Eyewear entrepreneurs are no strangers to the hit reality T.V. show Shark Tank.
We’ve watched over the years as a handful of eyeglass startups presented their wares to the sharks.
So, where are these eyewear companies now? We tracked down updates on three: Pair Eyewear, Proof Eyewear, and Frameri. Each pitched their product to the sharks in search of investment support. One was offered a deal and took it. One was offered multiple deals and turned them down. One was offered a deal and now may regret not taking it.
All three benefited from the Shark Tank bump. (Exposure to the long-running show’s national audience is priceless!) However, not all three have experienced the same level of success.
In Part 1 of this three-part series, we take a look at whatever happened to Proof Eyewear.
Who doesn’t love a good success story? It is uplifting when we watch someone follow their dreams to personal or financial success.
Case in point: Tanner, Brooks, and Taylor Dame.
The Idaho brothers grew up in a wood-manufacturing family with entrepreneurial blood coursing through their veins. Their grandfather, Bud Dame, started the family business, originally called Dame Lumber and Molding Company, more than 60 years ago in Utah. Their father, Kelly Dame, runs the sprawling family business, now called Woodgrain Millworks with headquarters in Fruitland, Idaho. The siblings had a ready-made career ahead of them.
However, the brothers had designs on making their own mark in the world.
Taylor Dame founded Proof Eyewear in 2010 and eventually convinced his siblings to join, forming a new family business. They started by making skis out of bamboo. But soon enough they transitioned to eyewear and found their groove.
The brothers appeared on Shark Tank Season 4 in 2013 to pitch Proof Eyewear. They were looking for a modest investment of $150,000, for 10% equity. The sharks were impressed by the trio’s hand-crafted, wood frames. A pair of sharks even offered separate deals for the environmentally friendly eyewear. But the deals were underwhelming. After consulting with their dad, the brothers came back with a counteroffer. The sharks didn’t bite on the counter. After reconsidering the initial offer, the brothers decided to pass and left without a deal.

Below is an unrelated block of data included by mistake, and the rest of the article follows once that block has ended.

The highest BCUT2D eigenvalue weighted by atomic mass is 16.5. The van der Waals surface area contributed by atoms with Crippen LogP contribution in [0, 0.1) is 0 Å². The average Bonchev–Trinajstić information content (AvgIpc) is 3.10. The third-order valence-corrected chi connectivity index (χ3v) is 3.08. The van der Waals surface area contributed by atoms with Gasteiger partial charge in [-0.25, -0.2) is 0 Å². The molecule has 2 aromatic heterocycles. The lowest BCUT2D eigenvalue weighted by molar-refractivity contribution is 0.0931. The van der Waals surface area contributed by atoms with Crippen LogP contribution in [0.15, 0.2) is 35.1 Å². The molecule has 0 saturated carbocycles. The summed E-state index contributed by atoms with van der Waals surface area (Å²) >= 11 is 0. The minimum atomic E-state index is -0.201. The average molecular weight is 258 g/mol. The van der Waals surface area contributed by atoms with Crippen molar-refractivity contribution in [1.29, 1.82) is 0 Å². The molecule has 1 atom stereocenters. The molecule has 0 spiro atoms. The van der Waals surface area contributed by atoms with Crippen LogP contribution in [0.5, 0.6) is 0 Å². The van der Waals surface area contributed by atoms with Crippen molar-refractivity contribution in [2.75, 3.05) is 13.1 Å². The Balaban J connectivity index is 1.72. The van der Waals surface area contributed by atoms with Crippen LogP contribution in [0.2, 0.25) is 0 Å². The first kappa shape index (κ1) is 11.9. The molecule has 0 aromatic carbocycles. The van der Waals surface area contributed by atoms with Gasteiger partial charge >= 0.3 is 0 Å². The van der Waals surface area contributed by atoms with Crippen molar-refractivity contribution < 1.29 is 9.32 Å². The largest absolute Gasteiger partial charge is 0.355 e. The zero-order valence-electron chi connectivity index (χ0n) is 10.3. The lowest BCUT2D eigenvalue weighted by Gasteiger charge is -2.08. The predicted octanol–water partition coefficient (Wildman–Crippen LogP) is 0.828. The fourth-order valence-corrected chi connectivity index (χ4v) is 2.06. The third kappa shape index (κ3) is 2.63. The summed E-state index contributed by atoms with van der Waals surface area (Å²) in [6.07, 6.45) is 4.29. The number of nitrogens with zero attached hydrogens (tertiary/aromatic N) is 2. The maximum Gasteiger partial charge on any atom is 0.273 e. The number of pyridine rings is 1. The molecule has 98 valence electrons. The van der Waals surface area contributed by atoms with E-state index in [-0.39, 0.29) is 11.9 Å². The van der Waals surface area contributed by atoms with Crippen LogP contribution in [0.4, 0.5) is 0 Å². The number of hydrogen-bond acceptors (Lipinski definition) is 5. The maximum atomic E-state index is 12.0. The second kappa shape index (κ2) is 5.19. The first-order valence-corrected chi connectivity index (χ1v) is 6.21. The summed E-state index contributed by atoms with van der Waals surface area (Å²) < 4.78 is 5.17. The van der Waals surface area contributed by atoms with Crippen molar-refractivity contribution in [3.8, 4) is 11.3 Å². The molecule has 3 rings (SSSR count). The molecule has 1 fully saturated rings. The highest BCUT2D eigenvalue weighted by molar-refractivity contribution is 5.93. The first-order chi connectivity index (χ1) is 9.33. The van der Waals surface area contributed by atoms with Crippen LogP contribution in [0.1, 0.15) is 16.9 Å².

To paraphrase the Crusader knight in Indiana Jones and the Last Crusade: “They chose, wisely.”
During their pitch, the brothers claimed sales of about $400,000. They were looking to double that in one year. Even without a deal, they blew away their expectations that year. Thanks to the Shark Tank bump, Proof Eyewear’s sales reportedly jumped to $1.4 million. The company has been growing ever since.
By 2022, Proof Eyewear was worth an estimated $7.5 million, with annual revenues reaching $6 million.
Since the Shark Tank appearance nearly a decade ago, Proof Eyewear opened a flagship store in downtown Boise, Idaho, and sells its frames in more than 20 countries worldwide.
Through it all, the company has remained committed to sustainability. Its product lineup includes frames made out of recycled wood, such as old skateboard decks, and eco-friendly materials, such as recycled aluminum, acetate, and plant-based plastics. Proof Eyewear also plants five trees for every frame sold, through Eden Reforestation Projects.
Like Taylor Dame said during a spot on a local T.V. station a decade ago, “You gotta respect Idaho, you know. There are some good things there.”
Check back Monday, March 13 for the next installment of this series for whatever happened to Pair Eyewear.
Part 2: Reframing the Direct-to-Consumer Eyewear Market, one “Pair” at a time.